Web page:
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In memory of Teresa Fitzpatrick

Funeral Teresa Fitzpatrick Large Web view


                            Funeral of Teresa Fitzpatrick

A sad occasion like this today is an occasion to reminisce and to allow the mind to linger on moments from the past. Memories flood back of childhood experiences of being cared for, encouraged and loved.  For her family the first school you ever attended was on your mother’s lap. This is a time when gratitude for a loving mother wells up in your hearts for a “job well done”. It is a time of awakening to an appreciation of the gifts and blessings received. It is only in hindsight that the gift becomes clear. Life is lived going forwards but understood looking backwards.

The death of our mother brings a new kind of experience into our lives. To be without a mother is to be in a strange and lonely place. And that’s understandable. For our mother is really one’s first friend. One’s longest first friend! No friend we will ever meet on life’s journey will have been so interested or committed to us. No other friend will have known our first step or our first smile or our first tear. No other friend will know us through and through in such an intimate manner as to be called by our name – a name given in Baptism.  Tease made you and shaped you. She lived for you.

She is with you in the way you walk and talk, in the things you enjoy and the things you fear, in the things you’re good at and the things you couldn’t do well in a fit; she’s with you in the way you think, in the very way you blink your eyes or move your hands, your every tick and mannerism. She is a part of you and will always remain so.

Home we all know is where the heart is and today the heart is not at home. The heart has gone to a different place. For it is true that today home is joined to heaven in a more profound way. 

So we give thanks to God for her life and it is with confidence that we pray to the same God to give her eternal rest. 


Teasie was born in 1926, 6th in a family of seven – three boys and four girls. Her parents were James and Margaret Reilly and Teasie was born in Keady Row. After leaving St. John’s Primary School, she went to The Mill. Teasie was very clever, but in those days, money was short and a job was more important than further education. She remained at The Mill until she retired due to ill health in the 70’s. Her job in the Mill was a ‘spreader’. She told some great stories of life in the Mill and played a very active part in the recent publications on ‘The Mill’.

In her younger days, Teasie loved to socialise and go to the dances in Lurgan, either by foot or bicycle or Johnny McDowell’s taxi! Music was a big part of her life – she was a wonderful singer and was well known for her rendition of Danny Boy. It was only two weeks ago that she sang it for the residents of Bannview Care Home. She didn’t miss a word of it!

Of course, we all remember Teasie was a member of Gilford Choir. She was a member from childhood. At different parties, Teasie was always ready for a song.

She and Denis were close friends but after the death of her mother in 1959, Teasie joined her sisters in New Jersey where she gained employment as a nanny for a doctor and his wife. Within the year, Teasie returned home to Ireland where Denis and Johnny McDowell collected her at Cobh. Denis obviously popped the question and they married in St. John’s Gilford in May 1961! Together they set home in No 90 Keady Row until they moved to Dunbarton Bungalows in the 70’s. Teasie had three children, Stephen, Cathy and Denise.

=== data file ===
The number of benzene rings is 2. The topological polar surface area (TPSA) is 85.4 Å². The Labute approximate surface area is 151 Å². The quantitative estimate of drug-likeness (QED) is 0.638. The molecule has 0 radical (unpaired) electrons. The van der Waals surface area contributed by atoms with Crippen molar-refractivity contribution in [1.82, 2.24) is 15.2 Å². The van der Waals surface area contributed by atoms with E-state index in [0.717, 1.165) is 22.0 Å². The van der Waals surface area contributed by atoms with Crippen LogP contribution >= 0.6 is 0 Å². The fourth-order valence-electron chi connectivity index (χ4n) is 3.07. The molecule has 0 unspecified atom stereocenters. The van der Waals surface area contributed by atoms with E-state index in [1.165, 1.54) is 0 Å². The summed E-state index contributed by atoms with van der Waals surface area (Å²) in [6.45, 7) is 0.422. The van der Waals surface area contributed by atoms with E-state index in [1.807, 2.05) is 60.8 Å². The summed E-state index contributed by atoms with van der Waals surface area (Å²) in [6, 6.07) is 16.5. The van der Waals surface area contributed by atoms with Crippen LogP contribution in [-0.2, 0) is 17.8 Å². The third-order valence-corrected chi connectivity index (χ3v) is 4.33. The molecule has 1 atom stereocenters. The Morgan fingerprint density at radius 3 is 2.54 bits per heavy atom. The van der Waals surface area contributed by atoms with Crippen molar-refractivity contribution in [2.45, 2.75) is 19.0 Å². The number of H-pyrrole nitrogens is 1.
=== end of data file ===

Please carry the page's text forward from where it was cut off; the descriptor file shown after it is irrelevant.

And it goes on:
Teasie loved reading and loved war movies. James Mason was a favourite. Knitting was also a great passion and she could knit Arran jumper in two days! Unfortunately arthritis took a toll and her knitting days came to an end in the 90’s.

She took a great interest in politics and at election time, whether it was at home or abroad, Teasie didn’t go to bed!

L1One of her greatest qualities was her loyalty as a friend and she never held a grudge. Lily Finnegan was her closest friend from childhood. There was only two weeks between them and if you saw one, you saw the other. Usually there was a third member of the group – Oliver Moore. Teasie loved Oliver and the three of them were usually in a café or restaurant having a cuppa! Herself and Lily enjoyed going to the community centres – Laurencetown, Gilford and Tullylish – they had a real community spirit.


She was woman of tremendous faith and attended daily Mass here In St. John’s. She loved the church ceremonies and really enjoyed it when all the parish choirs came together. Her presence is sorely missed.

Family was extremely important to her – her children, her grandchildren, her nephews and nieces – she had a wonderful relationship with all of them.

We remember a lovely person, a lady who was a treasure to you all. Letting go of her today is not going to be easy for Tease was a great lover of family, people and life itself. Today then we bid farewell to Tease. Despite your sense of loss, you will face the future with courage and hope, knowing that that is what your mummy would want you to do. We comfort one another in the sure confidence that for Tease life has changed, not ended. We also derive comfort from the conviction that she is at peace with God after all her suffering.

Children: Stephen, Cathy, Denise

Grandchildren: Ryan, Kevin, Anisa, Eugene, Niall, Niamh, Jason, Anthony, Paula.

Great grandson: Niall and Reilly

Sons-in-law: Paddy and Paul

Daughter-in-law: Debbie




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